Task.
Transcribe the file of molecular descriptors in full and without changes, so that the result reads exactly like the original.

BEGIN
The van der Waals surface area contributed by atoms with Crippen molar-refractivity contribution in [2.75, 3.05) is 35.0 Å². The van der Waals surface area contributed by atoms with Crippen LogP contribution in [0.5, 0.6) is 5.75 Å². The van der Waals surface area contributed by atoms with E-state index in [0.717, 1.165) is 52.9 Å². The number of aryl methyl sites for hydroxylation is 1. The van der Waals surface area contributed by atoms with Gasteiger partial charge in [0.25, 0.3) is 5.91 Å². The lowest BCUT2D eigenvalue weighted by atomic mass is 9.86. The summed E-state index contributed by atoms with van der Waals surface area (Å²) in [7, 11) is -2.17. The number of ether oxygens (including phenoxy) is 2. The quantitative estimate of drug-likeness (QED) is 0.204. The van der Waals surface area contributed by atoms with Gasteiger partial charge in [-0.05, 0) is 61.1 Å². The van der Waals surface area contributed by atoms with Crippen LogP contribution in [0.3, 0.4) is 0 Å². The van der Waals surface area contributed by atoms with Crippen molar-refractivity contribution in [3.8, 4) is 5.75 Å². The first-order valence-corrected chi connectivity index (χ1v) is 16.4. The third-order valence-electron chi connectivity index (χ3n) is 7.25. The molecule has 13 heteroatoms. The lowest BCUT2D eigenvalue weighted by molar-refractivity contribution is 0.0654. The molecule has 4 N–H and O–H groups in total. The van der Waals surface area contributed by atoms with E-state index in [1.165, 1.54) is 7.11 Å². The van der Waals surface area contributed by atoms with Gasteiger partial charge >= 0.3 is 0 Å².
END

The van der Waals surface area contributed by atoms with Crippen molar-refractivity contribution in [2.75, 3.05) is 35.0 Å². The van der Waals surface area contributed by atoms with Crippen LogP contribution in [0.5, 0.6) is 5.75 Å². The van der Waals surface area contributed by atoms with E-state index in [0.717, 1.165) is 52.9 Å². The number of aryl methyl sites for hydroxylation is 1. The van der Waals surface area contributed by atoms with Gasteiger partial charge in [0.25, 0.3) is 5.91 Å². The lowest BCUT2D eigenvalue weighted by atomic mass is 9.86. The summed E-state index contributed by atoms with van der Waals surface area (Å²) in [7, 11) is -2.17. The number of ether oxygens (including phenoxy) is 2. The quantitative estimate of drug-likeness (QED) is 0.204. The van der Waals surface area contributed by atoms with Gasteiger partial charge in [-0.05, 0) is 61.1 Å². The van der Waals surface area contributed by atoms with Crippen LogP contribution in [0.3, 0.4) is 0 Å². The van der Waals surface area contributed by atoms with Crippen molar-refractivity contribution in [3.8, 4) is 5.75 Å². The first-order valence-corrected chi connectivity index (χ1v) is 16.4. The third-order valence-electron chi connectivity index (χ3n) is 7.25. The molecule has 13 heteroatoms. The lowest BCUT2D eigenvalue weighted by molar-refractivity contribution is 0.0654. The molecule has 4 N–H and O–H groups in total. The van der Waals surface area contributed by atoms with E-state index in [1.165, 1.54) is 7.11 Å². The van der Waals surface area contributed by atoms with Gasteiger partial charge >= 0.3 is 0 Å².